It’s a familiar approach. In many ways, sales enablement is simply a more organized version of what businesses are already doing. Marketing teams are already creating content. Sales teams are already tailoring their approach to individual customers. Businesses are already tracking their results. Sales enablement takes all of these familiar elements and combines them into something greater than the sum of its parts.

Who needs to be enabled?

Front line managers and customer-facing staff. Sales representatives are the obvious subjects of your sales enablement strategy, but they’re not the only ones who play a role.

Sales enablement only works when the sales team and the marketing team are well aligned. The marketing team is responsible for creating most of the content. The sales team is responsible for using it effectively.

To get the best possible content, marketing teams should listen to the feedback of sales associates who are working on the front lines with customers. Meanwhile, sales associates should be open to guidance from marketing teams on how to best present the content and information to different audiences. Both need continuous, consistent training to solve their portion of the sales enablement equation.

If you have any other customer-facing staff, they should also get in on this. You might want to give your receptionist, customer service team, or leadership team access to your sales enablement tools so that they always know where every customer is in the sales cycle.

Sales enablement also extends to channel partners. Giving them the tools and training to deliver a quality customer experience means high customer satisfaction no matter where customers make their purchase. That translates to more sales for your business.

How can you use sales enablement in your business?

While sales enablement looks different for every business, most follow a similar roadmap. Follow these steps to implement a sales enablement strategy that works.

  1. Get everyone on-board with sales enablement. For some businesses, sales enablement requires a shift in philosophy. You may need to educate your team on what sales enablement is and why it’s a good idea. If sales and marketing have a rocky relationship, some pre-work might be needed to get everyone on the same page. In some organizations, you may need to help sales associates see each other as allies rather than competitors for customers’ attention and commissions.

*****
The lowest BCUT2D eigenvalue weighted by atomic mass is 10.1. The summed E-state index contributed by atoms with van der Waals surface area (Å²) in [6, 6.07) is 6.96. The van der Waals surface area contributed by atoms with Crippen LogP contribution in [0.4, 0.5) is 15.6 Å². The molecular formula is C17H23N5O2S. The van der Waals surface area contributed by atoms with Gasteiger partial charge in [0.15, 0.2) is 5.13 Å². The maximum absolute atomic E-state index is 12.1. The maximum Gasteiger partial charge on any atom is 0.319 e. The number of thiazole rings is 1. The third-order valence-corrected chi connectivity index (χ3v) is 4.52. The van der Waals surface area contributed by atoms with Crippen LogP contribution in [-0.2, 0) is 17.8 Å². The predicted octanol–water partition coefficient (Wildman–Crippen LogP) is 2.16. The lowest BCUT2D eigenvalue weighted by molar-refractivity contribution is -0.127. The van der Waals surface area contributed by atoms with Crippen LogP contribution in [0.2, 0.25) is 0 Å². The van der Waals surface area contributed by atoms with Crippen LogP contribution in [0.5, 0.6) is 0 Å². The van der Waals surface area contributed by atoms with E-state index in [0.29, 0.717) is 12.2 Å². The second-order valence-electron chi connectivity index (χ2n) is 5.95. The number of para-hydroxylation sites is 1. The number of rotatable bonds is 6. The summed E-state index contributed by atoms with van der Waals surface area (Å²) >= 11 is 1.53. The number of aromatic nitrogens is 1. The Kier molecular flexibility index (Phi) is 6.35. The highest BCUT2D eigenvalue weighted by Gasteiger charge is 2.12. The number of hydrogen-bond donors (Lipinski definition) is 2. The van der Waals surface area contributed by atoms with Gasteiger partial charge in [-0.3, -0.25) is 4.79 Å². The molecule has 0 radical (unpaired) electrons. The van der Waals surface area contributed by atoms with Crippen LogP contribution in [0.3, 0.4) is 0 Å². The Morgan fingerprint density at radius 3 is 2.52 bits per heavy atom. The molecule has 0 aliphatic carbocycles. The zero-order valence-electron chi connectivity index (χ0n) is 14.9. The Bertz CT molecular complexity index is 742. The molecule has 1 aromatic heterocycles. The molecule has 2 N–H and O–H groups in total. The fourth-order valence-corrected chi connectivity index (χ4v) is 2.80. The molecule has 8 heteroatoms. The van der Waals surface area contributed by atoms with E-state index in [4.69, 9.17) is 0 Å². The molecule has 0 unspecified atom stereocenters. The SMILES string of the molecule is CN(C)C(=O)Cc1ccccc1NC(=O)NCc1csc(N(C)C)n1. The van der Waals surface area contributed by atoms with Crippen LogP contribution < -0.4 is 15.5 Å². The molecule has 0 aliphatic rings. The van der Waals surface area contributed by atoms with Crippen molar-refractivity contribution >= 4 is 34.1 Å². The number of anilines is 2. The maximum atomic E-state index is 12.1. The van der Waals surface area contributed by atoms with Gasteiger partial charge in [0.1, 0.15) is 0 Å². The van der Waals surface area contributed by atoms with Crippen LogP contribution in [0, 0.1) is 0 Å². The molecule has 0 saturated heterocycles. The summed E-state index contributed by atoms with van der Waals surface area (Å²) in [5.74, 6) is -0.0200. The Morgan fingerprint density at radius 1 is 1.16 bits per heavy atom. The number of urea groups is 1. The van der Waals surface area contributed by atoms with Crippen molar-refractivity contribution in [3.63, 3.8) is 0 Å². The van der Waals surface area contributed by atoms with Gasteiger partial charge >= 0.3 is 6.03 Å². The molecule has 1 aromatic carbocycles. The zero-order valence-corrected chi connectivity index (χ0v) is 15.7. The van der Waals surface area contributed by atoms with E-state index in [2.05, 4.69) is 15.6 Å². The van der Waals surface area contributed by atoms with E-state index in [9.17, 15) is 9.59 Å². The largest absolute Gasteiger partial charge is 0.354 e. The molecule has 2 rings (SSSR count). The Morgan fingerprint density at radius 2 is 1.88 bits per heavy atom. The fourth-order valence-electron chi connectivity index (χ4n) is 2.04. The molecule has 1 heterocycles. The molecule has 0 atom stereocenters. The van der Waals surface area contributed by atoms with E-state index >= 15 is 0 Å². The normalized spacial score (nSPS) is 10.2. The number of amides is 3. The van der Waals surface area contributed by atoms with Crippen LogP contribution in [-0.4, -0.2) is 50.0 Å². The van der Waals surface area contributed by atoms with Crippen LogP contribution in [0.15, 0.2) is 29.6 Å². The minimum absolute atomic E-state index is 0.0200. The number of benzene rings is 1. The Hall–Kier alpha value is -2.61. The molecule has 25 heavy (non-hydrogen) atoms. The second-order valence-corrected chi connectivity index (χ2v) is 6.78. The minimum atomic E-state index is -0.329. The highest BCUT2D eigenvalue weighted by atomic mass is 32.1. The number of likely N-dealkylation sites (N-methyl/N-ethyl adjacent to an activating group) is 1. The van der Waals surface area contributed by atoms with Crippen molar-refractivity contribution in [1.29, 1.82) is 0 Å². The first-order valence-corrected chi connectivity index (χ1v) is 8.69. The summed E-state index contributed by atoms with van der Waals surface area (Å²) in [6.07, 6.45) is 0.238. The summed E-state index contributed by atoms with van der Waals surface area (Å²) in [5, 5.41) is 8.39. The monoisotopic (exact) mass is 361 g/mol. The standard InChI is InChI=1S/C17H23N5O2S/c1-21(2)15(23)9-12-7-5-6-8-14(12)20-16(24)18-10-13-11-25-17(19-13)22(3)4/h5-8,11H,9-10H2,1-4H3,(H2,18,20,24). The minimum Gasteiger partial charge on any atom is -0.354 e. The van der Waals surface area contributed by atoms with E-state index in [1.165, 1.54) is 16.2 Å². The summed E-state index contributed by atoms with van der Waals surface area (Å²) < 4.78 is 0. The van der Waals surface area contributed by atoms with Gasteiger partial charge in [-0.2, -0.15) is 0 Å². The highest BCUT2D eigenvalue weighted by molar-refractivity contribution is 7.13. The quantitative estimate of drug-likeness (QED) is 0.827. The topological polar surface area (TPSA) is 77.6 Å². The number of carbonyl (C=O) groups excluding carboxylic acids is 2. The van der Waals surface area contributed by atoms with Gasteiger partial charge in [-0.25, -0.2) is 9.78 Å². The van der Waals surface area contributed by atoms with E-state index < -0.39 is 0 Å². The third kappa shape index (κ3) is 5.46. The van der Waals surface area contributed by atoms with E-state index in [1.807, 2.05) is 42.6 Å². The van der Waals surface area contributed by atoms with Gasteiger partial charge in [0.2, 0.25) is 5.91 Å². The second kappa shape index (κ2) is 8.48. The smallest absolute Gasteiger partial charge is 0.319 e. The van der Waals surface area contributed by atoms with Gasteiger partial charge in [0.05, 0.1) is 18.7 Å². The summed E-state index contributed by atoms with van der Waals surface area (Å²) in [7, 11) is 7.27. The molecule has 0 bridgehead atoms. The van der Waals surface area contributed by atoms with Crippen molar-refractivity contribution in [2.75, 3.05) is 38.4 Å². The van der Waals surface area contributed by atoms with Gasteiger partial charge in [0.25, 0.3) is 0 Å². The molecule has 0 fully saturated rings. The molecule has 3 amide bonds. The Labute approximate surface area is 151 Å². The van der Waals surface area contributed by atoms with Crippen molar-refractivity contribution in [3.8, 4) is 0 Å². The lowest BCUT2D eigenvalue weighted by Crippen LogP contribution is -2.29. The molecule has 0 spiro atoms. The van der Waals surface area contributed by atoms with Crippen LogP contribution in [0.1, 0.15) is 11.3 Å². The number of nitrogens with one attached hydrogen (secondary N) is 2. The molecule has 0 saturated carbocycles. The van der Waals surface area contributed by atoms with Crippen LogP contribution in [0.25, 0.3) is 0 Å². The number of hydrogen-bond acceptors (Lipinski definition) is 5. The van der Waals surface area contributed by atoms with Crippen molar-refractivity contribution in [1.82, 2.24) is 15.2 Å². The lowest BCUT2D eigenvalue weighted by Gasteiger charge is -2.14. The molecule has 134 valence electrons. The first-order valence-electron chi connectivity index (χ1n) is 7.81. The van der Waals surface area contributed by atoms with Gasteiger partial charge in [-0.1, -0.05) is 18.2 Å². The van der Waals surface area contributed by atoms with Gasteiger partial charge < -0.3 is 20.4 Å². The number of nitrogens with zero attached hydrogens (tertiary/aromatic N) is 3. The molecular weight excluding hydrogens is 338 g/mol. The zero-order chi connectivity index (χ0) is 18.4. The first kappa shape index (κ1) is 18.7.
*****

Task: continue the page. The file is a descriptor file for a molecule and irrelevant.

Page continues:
2. Do a content audit. Assess the content you have and how well it facilitates the customer journey. You may find that the sales team has its own stockpile of content that the marketing team doesn’t know about. Pool everything together and assess where new content might help the process along.
  3. Create new content as needed. Aside from well-trained sales teams, the essential resource for effective sales enablement is quality content. Both customer facing and internal content helps sales enablement succeed. Internally, videos and text can train staff and unite everyone around a clear mission. Externally, customer engagement videos, blogs, product videos, whitepapers, and other marketing materials give sales teams the tools to answer customer questions when—or, ideally, just before—they arise.
  4. Implement sales enablement software. The larger your organization, the more likely it is that you’ll need sales enablement software to keep everyone on track. Sales enablement software can be used to track the customer’s process through the sales funnel and to organize resources so that salespeople can easily find and utilize them. With a small sales and marketing team, you might be able to manage this using your existing CRM. With a large team that has a lot of members, you might need something new.
  5. Train the sales team and any other customer-facing staff. With all of the elements in place, it’s time to train your sales team and anyone else who comes into contact with customers. Make sure everyone understands how to use the content and how to track the customer’s progress through the sales cycle.
  6. Measure your results. Like every other sales and marketing strategy, sales enablement only reaches its highest potential when you track your metrics and make adjustments based on what you find. Track the results of each interaction to make adjustments when needed.
  7. Adjust and improve. Keep measuring, improving, and training to make sure your sales enablement strategy remains responsive to the needs of your customers.

If you need help creating quality video content to optimize your sales enablement strategy, contact Epipheo today.

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By: Epipheo